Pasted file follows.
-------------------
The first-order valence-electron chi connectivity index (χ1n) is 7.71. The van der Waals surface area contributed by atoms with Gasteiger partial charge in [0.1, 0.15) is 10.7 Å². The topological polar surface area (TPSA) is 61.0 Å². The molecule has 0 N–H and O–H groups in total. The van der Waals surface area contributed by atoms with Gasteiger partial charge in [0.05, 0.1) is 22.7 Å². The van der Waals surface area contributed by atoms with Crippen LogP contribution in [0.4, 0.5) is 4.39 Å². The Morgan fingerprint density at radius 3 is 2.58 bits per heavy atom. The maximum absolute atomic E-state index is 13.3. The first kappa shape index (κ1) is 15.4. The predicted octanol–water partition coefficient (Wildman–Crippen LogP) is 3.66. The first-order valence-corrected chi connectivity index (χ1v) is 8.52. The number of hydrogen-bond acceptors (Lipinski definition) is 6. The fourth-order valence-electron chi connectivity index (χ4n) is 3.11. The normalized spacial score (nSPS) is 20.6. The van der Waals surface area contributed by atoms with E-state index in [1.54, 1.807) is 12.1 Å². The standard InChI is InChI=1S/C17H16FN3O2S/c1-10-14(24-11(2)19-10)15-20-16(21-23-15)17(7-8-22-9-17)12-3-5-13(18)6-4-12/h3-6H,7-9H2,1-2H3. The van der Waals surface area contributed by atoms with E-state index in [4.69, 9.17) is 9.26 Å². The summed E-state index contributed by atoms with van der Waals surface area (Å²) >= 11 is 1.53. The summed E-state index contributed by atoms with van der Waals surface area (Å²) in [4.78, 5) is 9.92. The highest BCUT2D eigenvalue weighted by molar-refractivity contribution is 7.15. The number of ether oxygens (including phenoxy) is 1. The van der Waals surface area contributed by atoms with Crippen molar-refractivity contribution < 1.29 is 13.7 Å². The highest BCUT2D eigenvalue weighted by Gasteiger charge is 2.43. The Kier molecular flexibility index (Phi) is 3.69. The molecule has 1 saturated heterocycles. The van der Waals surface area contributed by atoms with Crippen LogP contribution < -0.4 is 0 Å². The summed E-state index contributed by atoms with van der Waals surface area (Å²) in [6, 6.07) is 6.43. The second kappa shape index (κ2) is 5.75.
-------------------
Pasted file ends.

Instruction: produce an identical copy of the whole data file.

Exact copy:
The first-order valence-electron chi connectivity index (χ1n) is 7.71. The van der Waals surface area contributed by atoms with Gasteiger partial charge in [0.1, 0.15) is 10.7 Å². The topological polar surface area (TPSA) is 61.0 Å². The molecule has 0 N–H and O–H groups in total. The van der Waals surface area contributed by atoms with Gasteiger partial charge in [0.05, 0.1) is 22.7 Å². The van der Waals surface area contributed by atoms with Crippen LogP contribution in [0.4, 0.5) is 4.39 Å². The Morgan fingerprint density at radius 3 is 2.58 bits per heavy atom. The maximum absolute atomic E-state index is 13.3. The first kappa shape index (κ1) is 15.4. The predicted octanol–water partition coefficient (Wildman–Crippen LogP) is 3.66. The first-order valence-corrected chi connectivity index (χ1v) is 8.52. The number of hydrogen-bond acceptors (Lipinski definition) is 6. The fourth-order valence-electron chi connectivity index (χ4n) is 3.11. The normalized spacial score (nSPS) is 20.6. The van der Waals surface area contributed by atoms with E-state index in [1.54, 1.807) is 12.1 Å². The standard InChI is InChI=1S/C17H16FN3O2S/c1-10-14(24-11(2)19-10)15-20-16(21-23-15)17(7-8-22-9-17)12-3-5-13(18)6-4-12/h3-6H,7-9H2,1-2H3. The van der Waals surface area contributed by atoms with E-state index in [4.69, 9.17) is 9.26 Å². The summed E-state index contributed by atoms with van der Waals surface area (Å²) >= 11 is 1.53. The summed E-state index contributed by atoms with van der Waals surface area (Å²) in [4.78, 5) is 9.92. The highest BCUT2D eigenvalue weighted by molar-refractivity contribution is 7.15. The number of ether oxygens (including phenoxy) is 1. The van der Waals surface area contributed by atoms with Crippen molar-refractivity contribution < 1.29 is 13.7 Å². The highest BCUT2D eigenvalue weighted by Gasteiger charge is 2.43. The Kier molecular flexibility index (Phi) is 3.69. The molecule has 1 saturated heterocycles. The van der Waals surface area contributed by atoms with Crippen LogP contribution < -0.4 is 0 Å². The summed E-state index contributed by atoms with van der Waals surface area (Å²) in [6, 6.07) is 6.43. The second kappa shape index (κ2) is 5.75.